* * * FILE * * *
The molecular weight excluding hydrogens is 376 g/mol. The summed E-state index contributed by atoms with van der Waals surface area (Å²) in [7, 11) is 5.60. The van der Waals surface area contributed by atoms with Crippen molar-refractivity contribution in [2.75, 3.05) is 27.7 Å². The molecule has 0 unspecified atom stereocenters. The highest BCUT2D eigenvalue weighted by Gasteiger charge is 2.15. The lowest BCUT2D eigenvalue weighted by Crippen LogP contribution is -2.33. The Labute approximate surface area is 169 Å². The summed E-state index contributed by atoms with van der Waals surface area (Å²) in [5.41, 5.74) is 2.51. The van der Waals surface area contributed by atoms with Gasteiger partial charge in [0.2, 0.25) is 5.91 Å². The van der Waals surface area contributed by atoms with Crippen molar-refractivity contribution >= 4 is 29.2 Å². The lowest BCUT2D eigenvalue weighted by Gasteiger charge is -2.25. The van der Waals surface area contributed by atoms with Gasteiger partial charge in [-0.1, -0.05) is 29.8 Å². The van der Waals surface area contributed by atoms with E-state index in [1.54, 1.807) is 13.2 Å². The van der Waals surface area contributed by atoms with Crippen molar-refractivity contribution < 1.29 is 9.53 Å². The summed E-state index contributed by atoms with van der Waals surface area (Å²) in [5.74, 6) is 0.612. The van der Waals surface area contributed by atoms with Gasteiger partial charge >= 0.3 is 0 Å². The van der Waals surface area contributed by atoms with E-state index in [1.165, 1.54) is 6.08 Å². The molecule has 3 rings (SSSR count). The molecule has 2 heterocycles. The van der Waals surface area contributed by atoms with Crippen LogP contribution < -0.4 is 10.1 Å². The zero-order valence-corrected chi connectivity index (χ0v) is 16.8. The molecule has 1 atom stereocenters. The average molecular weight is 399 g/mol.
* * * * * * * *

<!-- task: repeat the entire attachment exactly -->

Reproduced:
The molecular weight excluding hydrogens is 376 g/mol. The summed E-state index contributed by atoms with van der Waals surface area (Å²) in [7, 11) is 5.60. The van der Waals surface area contributed by atoms with Crippen molar-refractivity contribution in [2.75, 3.05) is 27.7 Å². The molecule has 0 unspecified atom stereocenters. The highest BCUT2D eigenvalue weighted by Gasteiger charge is 2.15. The lowest BCUT2D eigenvalue weighted by Crippen LogP contribution is -2.33. The Labute approximate surface area is 169 Å². The summed E-state index contributed by atoms with van der Waals surface area (Å²) in [5.41, 5.74) is 2.51. The van der Waals surface area contributed by atoms with Gasteiger partial charge in [0.2, 0.25) is 5.91 Å². The van der Waals surface area contributed by atoms with Crippen molar-refractivity contribution >= 4 is 29.2 Å². The lowest BCUT2D eigenvalue weighted by Gasteiger charge is -2.25. The van der Waals surface area contributed by atoms with Gasteiger partial charge in [-0.1, -0.05) is 29.8 Å². The van der Waals surface area contributed by atoms with E-state index in [1.54, 1.807) is 13.2 Å². The van der Waals surface area contributed by atoms with Crippen molar-refractivity contribution < 1.29 is 9.53 Å². The summed E-state index contributed by atoms with van der Waals surface area (Å²) in [5.74, 6) is 0.612. The van der Waals surface area contributed by atoms with Gasteiger partial charge >= 0.3 is 0 Å². The van der Waals surface area contributed by atoms with E-state index in [1.165, 1.54) is 6.08 Å². The molecule has 3 rings (SSSR count). The molecule has 2 heterocycles. The van der Waals surface area contributed by atoms with Crippen LogP contribution < -0.4 is 10.1 Å². The zero-order valence-corrected chi connectivity index (χ0v) is 16.8. The molecule has 1 atom stereocenters. The average molecular weight is 399 g/mol.